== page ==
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    Again - the point of my thread was: with Invisible ReCaptcha is there general agreement to throw everything Google said before out the window and generally agree that user behaviour will be, if not already is, part of their algo now.

    As such what anyone said last year or in 2008 or whenever would not be relevant.

    I do disagree with the reliability of these signals. A high bounce rate is not 'bad' and a low bounce rate is not 'good'. These sort of things are judged comparing to your neighbours, not a static figure.

    Google has always made a great deal of user experience in Adwords. It means that you can bid lower and appear higher than a competitor. It has always seemed odd to me that their official line is "We do it there but we don't do it here".

    This aside my experience has been that improving user behaviour signals improves rankings. Now it could be that while I'm aiming to improve these signals I'm actually doing something else and that is what is causing the improved rankings. From a client perspective they don't really mind.
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    Hi Doodled,
    I would like to put an exercise in logic to the SEOs about when/if engagement signals are/may become part of G's ranking signals.

    I've arranged it around three SE issues:

    1. Why SEs rank individual words?
    2. The SE indexing process.
    3. Google Adwords vs generic search

    1. Why SEs rank score individual words?
    When G was first launched (circa 2000) it was geared to indexing 100 million pages. Back then, good search results could be attained with an average two word search. Now G has indexed 130 trillion pages and the average search has grown to four words.

    As the length of search queries lengthen, four things usually ensue. More search words =

    • There are fewer pages that match the search result
    • Fewer ranking points are needed to rank top of SERPs that have less matching pages
    • There are more words across which ranking points can be scored.
    • The more words that can be targeted for ranking points, the more variable are the potential SEO tactics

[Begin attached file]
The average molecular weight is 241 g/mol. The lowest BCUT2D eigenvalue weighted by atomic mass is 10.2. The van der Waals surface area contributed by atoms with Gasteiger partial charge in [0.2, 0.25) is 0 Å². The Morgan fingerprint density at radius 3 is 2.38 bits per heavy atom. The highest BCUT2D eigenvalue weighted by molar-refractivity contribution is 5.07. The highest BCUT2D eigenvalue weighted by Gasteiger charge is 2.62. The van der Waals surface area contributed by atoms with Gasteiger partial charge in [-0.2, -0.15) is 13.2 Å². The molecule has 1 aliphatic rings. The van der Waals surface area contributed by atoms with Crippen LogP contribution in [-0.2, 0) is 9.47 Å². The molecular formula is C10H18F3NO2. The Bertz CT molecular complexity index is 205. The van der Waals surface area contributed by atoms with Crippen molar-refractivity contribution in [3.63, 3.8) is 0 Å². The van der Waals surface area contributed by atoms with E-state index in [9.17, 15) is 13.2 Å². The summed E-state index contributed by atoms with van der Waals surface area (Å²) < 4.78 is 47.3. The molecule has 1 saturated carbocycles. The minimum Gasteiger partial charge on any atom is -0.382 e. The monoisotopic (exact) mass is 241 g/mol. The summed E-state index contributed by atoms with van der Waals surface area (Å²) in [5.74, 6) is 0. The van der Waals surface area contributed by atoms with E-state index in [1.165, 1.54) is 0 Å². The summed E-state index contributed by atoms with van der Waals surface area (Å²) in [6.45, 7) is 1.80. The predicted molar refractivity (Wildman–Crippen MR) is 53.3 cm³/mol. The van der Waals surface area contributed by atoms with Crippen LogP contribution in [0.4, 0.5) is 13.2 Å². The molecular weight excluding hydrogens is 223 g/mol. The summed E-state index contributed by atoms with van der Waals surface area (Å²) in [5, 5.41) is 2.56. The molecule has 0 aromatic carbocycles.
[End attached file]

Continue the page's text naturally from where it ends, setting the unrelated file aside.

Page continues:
The fact that searchers have needed to progressively lengthen their search queries to obtain relevant results, to me is a big hint that "engagement" signals can't create enough relevancy signals to achieve "good" results.


    2. The SE indexing process
    There is a G algo sort sequence involved in preparing SERP lists. This is based on G's original description in 1997 and its current description of "How Search Works".

    This is how I understand G processes its search sequence after it has indexed a web page file.

    Step 1: Possible modification of original search query words by RankBrain
    Step 2: Create a list of pages that qualify for the RB modified search query
    Step 3: Analysis of the individual words in the search query
    Step 4: Selective implementation of special algo factors. (Eg Location, query deserves freshness (QDF), mobile search, https, mobile formatted pages, etc.)
    Step 5: If there are any "engagement" signal factors (I don't believe there are any) IMHO, their importance would need to be relegated to the very end of the ranking process.

    A problem with "engagement" signals (CTR, bounce rates, dwell time, time on page, etc.) is that they do not contribute to a SE's understanding of the words in a search query, unless only search query related "engagement" signals are used and, I suggest this would likely bring huge costs for little return.

    3. Google Adwords vs generic search
    G has repeatedly said that there is no connection between Adwords and its generic ranking results.

    If an SEO works in the competitive USA market, he/she may not see how clear the distinction is vs. a picture from smaller country search markets.

    Main points of difference between Google Adwords and generic search results starts with:

    Step 1: Create a list of ads
    G ads are NOT web pages. Qualifying for the Adwords results list is based on the selection of one or more words (+any other words).

    Step 2: The cost per click that was bid by the advertiser.


    Step 3: The size of the advertiser's budget


    Step 4: The quality of the advertiser's landing page.
    Sorry, but I don't see any factors of relevance between generic search results and paid ad rankings.

    Doodled, You ask specifically about Invisible ReCaptcha. My first question is, how widely used is it? If you read G's pronouncements, it says that if a metric is not widely used on the web, it will not be used in its ranking signal.

    So, how about we discuss SE ranking logic and based on that, discuss where engagement signals may play a part?
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    The main ingredients are good content, good site structure and good IBL. The rest is minabable.
    Last edited by Test-ok; Aug 7th, 2017 at 05:11 AM.
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    Hi Test-OK,
    No doubt, good content and site structure are important SEO issues.

    However, it all starts with G deciding what pages qualify for the SERP list. With 4 words being the average search length now, page content for 4+ word search queries needs to be the starting point for SEO, IMHO.

    I was hoping folk would delve deeper into what factors G uses to decide which pages as diverse as a long list of products, recipes, services or business categories vs. pages of long, good content about a single product, recipe, service or business should rank top.

    I understand, the issue raised by the OP in this post is whether "engagement" signals can play a significant part in the ranking process.